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UNITED NATIONS (Reuters) - Syrian rebels fighting to oust President Bashar al-Assad have been accused of using children as fighters in violation of international conventions banning the recruitment of child soldiers, a senior U.N. official said on Monday.
The U.N. concern about the possibility that Syria's opposition may be using child soldiers follows last week's report from the New York-based rights group Human Rights Watch that armed Syrian opposition groups have kidnapped, tortured and executed members of supporters of Assad and members of his security forces.
"We are receiving allegations of children with the Free Syrian Army," Radhika Coomaraswamy, U.N. special representative for children and armed conflict, said in response to a question about Syria's rebels. She gave no details.
"We haven't been able to verify or check" the veracity of those allegations, Coomaraswamy added.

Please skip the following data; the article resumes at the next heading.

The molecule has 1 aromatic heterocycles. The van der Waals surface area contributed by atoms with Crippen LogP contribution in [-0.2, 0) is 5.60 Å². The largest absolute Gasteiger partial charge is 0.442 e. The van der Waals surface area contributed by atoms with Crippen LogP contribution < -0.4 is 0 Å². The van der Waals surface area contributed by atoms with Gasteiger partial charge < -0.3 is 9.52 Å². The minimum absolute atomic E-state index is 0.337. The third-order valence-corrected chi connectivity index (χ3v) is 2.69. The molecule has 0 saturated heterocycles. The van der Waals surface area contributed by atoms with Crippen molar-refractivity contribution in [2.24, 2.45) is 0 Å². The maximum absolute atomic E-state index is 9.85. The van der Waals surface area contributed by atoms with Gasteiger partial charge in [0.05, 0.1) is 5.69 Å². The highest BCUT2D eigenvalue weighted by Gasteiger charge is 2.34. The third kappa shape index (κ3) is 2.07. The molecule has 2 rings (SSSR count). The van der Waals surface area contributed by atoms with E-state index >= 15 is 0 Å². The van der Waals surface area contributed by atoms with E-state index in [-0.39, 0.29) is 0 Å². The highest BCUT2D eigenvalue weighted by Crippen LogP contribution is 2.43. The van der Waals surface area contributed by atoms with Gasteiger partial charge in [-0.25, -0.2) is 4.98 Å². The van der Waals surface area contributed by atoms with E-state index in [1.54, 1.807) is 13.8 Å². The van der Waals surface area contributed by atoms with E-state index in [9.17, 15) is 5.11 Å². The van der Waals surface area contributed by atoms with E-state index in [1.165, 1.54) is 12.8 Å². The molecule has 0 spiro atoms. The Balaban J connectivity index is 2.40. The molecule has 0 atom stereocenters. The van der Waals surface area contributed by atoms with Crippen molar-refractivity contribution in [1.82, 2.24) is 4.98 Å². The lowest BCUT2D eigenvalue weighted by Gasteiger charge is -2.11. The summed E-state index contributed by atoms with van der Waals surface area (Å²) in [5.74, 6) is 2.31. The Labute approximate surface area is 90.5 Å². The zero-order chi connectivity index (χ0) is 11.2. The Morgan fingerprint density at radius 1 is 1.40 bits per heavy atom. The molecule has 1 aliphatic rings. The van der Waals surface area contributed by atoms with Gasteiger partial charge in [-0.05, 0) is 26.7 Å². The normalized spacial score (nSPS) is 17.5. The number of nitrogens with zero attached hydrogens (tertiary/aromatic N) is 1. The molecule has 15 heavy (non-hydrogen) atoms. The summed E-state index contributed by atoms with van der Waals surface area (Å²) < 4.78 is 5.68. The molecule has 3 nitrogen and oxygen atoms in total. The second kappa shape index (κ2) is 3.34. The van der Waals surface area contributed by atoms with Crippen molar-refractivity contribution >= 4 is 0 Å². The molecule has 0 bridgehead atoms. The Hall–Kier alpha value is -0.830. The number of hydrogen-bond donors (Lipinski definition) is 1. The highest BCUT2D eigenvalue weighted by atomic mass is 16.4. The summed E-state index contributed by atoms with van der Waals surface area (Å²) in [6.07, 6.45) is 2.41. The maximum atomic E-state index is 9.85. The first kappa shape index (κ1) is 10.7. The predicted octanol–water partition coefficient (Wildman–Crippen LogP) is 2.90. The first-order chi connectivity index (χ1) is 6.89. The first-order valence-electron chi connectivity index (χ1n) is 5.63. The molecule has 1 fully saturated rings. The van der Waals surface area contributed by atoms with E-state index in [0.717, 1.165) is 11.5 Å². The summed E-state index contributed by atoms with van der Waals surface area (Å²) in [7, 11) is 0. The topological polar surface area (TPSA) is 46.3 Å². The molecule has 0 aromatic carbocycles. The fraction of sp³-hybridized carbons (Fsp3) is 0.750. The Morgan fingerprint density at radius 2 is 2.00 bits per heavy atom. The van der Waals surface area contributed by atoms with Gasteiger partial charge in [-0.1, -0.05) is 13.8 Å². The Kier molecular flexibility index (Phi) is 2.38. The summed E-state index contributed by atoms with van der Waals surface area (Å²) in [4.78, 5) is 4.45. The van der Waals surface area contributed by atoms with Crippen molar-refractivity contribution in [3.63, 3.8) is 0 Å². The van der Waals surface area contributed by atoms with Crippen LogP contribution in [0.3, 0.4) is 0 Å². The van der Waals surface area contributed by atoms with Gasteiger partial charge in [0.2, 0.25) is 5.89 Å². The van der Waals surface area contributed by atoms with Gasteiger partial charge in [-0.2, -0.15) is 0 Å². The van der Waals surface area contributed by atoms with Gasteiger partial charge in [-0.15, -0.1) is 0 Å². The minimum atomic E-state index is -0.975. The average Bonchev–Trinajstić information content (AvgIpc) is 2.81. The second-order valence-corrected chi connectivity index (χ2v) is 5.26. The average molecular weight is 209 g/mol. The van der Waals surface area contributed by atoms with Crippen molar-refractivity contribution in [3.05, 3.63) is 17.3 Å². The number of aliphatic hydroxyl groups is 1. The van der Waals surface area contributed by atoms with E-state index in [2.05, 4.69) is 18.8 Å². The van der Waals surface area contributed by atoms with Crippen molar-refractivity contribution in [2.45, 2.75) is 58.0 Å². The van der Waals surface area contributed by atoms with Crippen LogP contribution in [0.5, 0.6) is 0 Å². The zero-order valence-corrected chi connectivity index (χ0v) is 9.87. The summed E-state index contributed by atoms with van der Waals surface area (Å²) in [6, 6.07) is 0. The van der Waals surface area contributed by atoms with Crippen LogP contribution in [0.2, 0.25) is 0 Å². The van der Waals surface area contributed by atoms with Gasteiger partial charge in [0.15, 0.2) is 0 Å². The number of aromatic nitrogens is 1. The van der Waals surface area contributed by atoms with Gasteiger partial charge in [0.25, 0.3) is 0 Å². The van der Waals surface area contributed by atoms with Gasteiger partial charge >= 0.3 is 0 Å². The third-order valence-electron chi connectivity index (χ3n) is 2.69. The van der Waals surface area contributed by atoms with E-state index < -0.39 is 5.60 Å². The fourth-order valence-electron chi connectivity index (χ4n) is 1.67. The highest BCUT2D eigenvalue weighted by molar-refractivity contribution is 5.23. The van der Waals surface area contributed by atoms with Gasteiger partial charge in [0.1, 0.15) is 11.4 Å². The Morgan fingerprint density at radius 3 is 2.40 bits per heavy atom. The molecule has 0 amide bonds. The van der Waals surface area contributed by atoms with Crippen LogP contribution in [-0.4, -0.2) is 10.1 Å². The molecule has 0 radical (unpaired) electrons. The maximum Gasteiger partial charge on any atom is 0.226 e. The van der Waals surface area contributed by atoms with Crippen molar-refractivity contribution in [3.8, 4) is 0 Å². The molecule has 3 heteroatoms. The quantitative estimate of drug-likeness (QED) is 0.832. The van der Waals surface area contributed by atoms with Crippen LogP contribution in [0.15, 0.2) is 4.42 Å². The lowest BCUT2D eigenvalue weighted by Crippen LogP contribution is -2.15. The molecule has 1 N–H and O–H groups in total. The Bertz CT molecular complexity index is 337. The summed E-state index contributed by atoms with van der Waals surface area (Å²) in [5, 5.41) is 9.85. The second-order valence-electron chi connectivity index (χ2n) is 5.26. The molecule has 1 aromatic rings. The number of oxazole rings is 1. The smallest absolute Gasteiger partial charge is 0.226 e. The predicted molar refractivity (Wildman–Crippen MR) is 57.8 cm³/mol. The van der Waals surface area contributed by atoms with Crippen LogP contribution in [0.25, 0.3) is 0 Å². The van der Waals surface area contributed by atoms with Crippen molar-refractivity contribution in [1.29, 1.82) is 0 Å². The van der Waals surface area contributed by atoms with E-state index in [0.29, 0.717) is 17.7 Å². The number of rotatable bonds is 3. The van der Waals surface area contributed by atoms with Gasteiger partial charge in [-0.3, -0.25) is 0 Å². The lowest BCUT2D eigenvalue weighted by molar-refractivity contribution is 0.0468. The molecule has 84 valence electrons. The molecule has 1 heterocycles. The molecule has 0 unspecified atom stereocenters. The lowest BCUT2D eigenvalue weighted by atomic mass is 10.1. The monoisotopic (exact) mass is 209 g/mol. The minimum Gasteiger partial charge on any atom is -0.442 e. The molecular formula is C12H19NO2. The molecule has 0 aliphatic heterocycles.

Earlier this month the International Criminal Court in The Hague convicted Congolese warlord Thomas Lubanga Dyilo of using child soldiers in the Democratic Republic of Congo. Coomaraswamy said on Monday that she welcomed that guilty verdict.
The main focus of her news conference was South Sudan, Africa's youngest country and a region that has long been a concern for those opposed to the use of child soldiers.
Coomaraswamy said was encouraging that the South Sudanese army, the SPLA, has released some 3,000 children from its ranks and expects to free another 2,000 in the near future.
Reporting By Louis Charbonneau; Editing by Doina Chiacu